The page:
18. The flash meant to indicate the light gun had been used was added in post-production. Initially it was just the minor changes in backgrounds or on clocks that were designed to let viewers know that time had suddenly passed, but Crichton felt that audiences had been trained to ignore small background changes as part of the movie-making process. That bled over into other elements as well that saw Crichton making plot points more explicit than he’d otherwise planned.
19. His goal with the gun and other objects was to not have them be futuristic-looking. The film was meant to be in the present, and he didn’t want the “sci-fi” objects stand out from the otherwise traditional lab sets.
20. He had Finney doing all of his own stunts after learning how much better it was for the film while making The Great Train Robbery (1978) with Sean Connery.
21. “I suppose this kind of flash [from the gun] is prelude to Men in Black (1997) or something,” he says, “I don’t know.” Oh, he knows.
22. The sequence where Finney’s character is ambushed by shooters armed with real guns sees them having fogged the room so the light gun can’t work. It makes Crichton recall how Pacific Islanders first dealt with invading Europeans who had guns by planning their battles for rainy days which would ruin the gun powder.
23. He sometimes thinks of dialogue as something of “an effects track” meaning you don’t always have to listen to it. It makes the films feel like silent pictures to him. “Almost half of my first movie, Westworld, was essentially silent in that way.”
24. This film ended his “interest” with stalking as a narrative point. “It has advantages and it has disadvantages, but all in all I’d rather see things happen. There’s a lot of stalking here.”
25. Looker is the only one of his films to have gone over schedule and budget. “It doesn’t look like it was a difficult film, and it shouldn’t have been.” Studio scheduling had other plans, though.
26. The car chase ends with Finney’s Porsche in a fountain that’s located in Echo Park. It was a 2nd car, one used just for this scene, and he worried about the logistics as it makes no sense how the car could have jumped over the fountain wall and into the water. “But it was sufficiently weird that I guess audiences just let it go.”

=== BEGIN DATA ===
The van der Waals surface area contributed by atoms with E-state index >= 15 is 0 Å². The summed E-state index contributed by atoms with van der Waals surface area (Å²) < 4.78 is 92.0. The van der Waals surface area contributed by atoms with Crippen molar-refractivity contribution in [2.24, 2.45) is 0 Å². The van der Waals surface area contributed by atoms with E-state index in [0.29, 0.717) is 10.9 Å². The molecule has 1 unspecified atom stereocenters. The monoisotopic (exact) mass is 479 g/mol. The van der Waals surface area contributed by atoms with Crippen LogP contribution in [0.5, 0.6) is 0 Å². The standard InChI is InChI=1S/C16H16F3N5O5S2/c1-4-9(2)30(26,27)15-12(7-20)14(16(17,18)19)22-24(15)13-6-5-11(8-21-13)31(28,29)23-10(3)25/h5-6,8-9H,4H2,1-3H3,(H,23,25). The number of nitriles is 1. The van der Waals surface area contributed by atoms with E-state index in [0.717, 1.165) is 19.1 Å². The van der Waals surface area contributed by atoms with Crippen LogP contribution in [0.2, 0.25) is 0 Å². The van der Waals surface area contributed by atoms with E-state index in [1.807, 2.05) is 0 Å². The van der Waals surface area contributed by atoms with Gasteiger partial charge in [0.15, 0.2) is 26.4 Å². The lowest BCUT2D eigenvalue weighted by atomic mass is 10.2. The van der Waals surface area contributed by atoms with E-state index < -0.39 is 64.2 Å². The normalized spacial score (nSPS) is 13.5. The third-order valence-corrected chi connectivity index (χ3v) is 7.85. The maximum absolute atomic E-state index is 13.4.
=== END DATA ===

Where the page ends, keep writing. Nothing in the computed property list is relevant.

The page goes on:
27. He’s no fan of long takes. “My preference is for the energy on set to stay up.”
28. Crichton’s father was a journalist who felt no one should ever have to read another person’s handwriting. He made sure his children learned to type at an early age, and that saw Crichton’s move into word processors nearly seamless. Publishers were very impressed.
29. He received flack for killing off Jennifer (Leigh Taylor-Young), but “it was kind of a problem, there wasn’t anybody else to kill, I guess, and there’s also that weird issue about, you know, what is the culpability of someone who’s a hanger-on and do they really need to die?” He answers his own question by adding that “movies really are morality plays.”
30. The third-act sequence with Finney’s character being stalked through the automated sound stages reminds Crichton why he wanted composer Barry De Vorzon to do the score. They liked his “electronic edginess and kind of pop sense” for the film, and he recalls asking the composer if he had meant to feature the repetitive electronic beats through this whole sequence. “He was right.”
31. He pays attention to test screenings as he wants his films to be understood. “It’s one thing if they don’t like it, but if they really don’t get it then that produces a different sort of response because I think audiences what tell you if they don’t understand it.” It’s a problem he’s encountered before up to and including Twister (1996). Test audiences liked it well enough, but “they had no idea why these people were chasing tornadoes, and so as the movie went on they liked the movie less and less because it just seemed like they were crazy people.” Additions were made to explain what the characters were doing and why, and everyone was happy.
Best in Context-Free Commentary
“It’s literally superficial.”
“I wanted my credit over a dog with his tongue hanging out.”
“It’s interesting, in terms of research, I don’t recall really doing any.”
“Boy those were the days when you did stunts by doing them.”
“I think at the time of this movie most people didn’t know what ‘digital’ meant.”
“Our bad guy in this movie does look like Tom Selleck.”
“I’ve never gone out and bought a feminine product because I saw an ad.”
“There’s a lot of stalking here.”
Odds are most viewers will land on the side of Looker being too cheesy and lightweight for its own good, but the film embraces its silly sci-fi plot with such sincerity that I can’t help but enjoy it. Toss in an always game Albert Finney, an eternally entertaining James Coburn, and some shenanigans with a light gun, and you have a harmless slice of genre fun. Crichton gets it, and while he has the dry delivery of an educated man his enjoyment of the material is contagious.
Read more Commentary Commentary from the archives.